It can be easy to take for granted the data we have at our disposal about where we live. Everything from traffic to cafes is layered onto our maps, enabling us to run our errands, avoid accidents, and get exactly the right region of Thai food we want for lunch.
The truth is, the ancient Romans probably took all that for granted too, because goofy togas or not, they had knowledge, they had tech, and they wrote it all down. And because of that, we know tons about just exactly how they liked to lay out a new city.
But you take some barbarians here, some basic decline and weathering there, some stuff falls out of order, and before you know it, you're having a hard time finding your way to your favorite breakfast spot in the ancient Roman city of Falerii Novi.
Enter a team of archaeologists from the University of Cambridge in England and Ghent University in Belgium. Using the latest in ground penetrating radar (or GPR), which dates back to 1910 and has already been applied to problems ranging from glacier depth to forgotten land mines, the scientists would be able to glean information not readily apparent either during the first physical excavation of the city some thirty years ago, or during less sophisticated non-invasive techniques in the intervening years.
Thus, while a reconstructed map of the city already featured various notable structures, including shops, marketplaces, warehouses and more, a new scan of the roughly 75 acres where the city stood via an ATV-mounted GPR device added previously unreachable detail to our understanding of the city and its evolution over centuries of inhabitation by orders of magnitude.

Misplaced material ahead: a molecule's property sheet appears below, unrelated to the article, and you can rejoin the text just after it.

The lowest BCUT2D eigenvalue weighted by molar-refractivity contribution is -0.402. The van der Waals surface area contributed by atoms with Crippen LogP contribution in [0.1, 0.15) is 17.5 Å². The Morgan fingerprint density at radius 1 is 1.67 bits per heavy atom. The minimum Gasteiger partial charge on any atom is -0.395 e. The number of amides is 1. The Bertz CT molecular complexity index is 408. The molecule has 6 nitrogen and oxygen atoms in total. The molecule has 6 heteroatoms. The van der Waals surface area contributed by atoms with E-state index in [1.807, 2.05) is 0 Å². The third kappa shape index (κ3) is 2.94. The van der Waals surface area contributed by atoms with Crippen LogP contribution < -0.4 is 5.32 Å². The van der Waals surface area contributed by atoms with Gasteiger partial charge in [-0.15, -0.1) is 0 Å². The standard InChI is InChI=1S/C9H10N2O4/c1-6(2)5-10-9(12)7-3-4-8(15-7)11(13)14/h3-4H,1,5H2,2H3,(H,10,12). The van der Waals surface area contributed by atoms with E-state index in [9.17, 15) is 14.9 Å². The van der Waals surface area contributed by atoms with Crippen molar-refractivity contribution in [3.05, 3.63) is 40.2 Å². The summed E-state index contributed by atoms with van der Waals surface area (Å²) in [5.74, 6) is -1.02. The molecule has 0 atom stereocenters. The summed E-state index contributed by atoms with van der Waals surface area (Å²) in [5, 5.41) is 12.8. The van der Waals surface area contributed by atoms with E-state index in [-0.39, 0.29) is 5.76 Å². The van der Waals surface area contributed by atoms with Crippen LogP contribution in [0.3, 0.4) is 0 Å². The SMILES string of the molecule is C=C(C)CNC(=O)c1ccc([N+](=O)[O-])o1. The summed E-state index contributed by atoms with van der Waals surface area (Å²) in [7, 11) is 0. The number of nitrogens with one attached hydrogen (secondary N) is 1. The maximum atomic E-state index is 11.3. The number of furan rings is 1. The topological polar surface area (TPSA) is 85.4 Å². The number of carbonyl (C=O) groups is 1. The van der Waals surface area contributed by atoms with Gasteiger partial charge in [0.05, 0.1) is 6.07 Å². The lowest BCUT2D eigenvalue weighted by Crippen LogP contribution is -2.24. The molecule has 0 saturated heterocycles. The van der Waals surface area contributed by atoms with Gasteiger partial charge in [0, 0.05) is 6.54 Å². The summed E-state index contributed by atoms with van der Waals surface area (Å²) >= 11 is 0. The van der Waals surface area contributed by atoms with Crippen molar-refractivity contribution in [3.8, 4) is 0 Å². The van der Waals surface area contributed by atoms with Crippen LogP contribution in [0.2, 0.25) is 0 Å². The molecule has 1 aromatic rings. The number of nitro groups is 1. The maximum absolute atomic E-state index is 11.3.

The results of the new survey (and one conducted with similar methods in 2017) include a variety of new buildings and structures beneath what had already been excavated- an outcome that would once have been impossible without damage to the construction from the later years of the city in shallower depths. The results were especially good due to the ideal conditions of the Falerii Novi site, which had the sandy soil, dry climate, and absence of modern construction in which GPR functions best.
The newly found structures include a temple that would have been the size of St. Paul's cathedral, public monuments near the city's north gate, and the remains of an open-air pool that had been part of an extensive public baths system that would have been typical of any Roman city in which significant investment had been made.
The survey was so successful that the biggest problem of the team of archaeologists will be fully analyzing their now extensive data set, which encompasses some 71.7 million readings, and drawing conclusions. What is known from it so far is merely the most low-hanging fruit of a cursory examination, and it will take nearly fifty hours to fully scrutinize the data points from each acre.
The success of the new technique, signal major breakthroughs to be made at a number of ancient sites in Turkey, Greece and more. "The astonishing level of detail which we have achieved at Falerii Novi, and the surprising features that GPR has revealed, suggest that this type of survey could transform the way archaeologists investigate urban sites, as total entities," said co-author Martin Millett of the University of Cambridge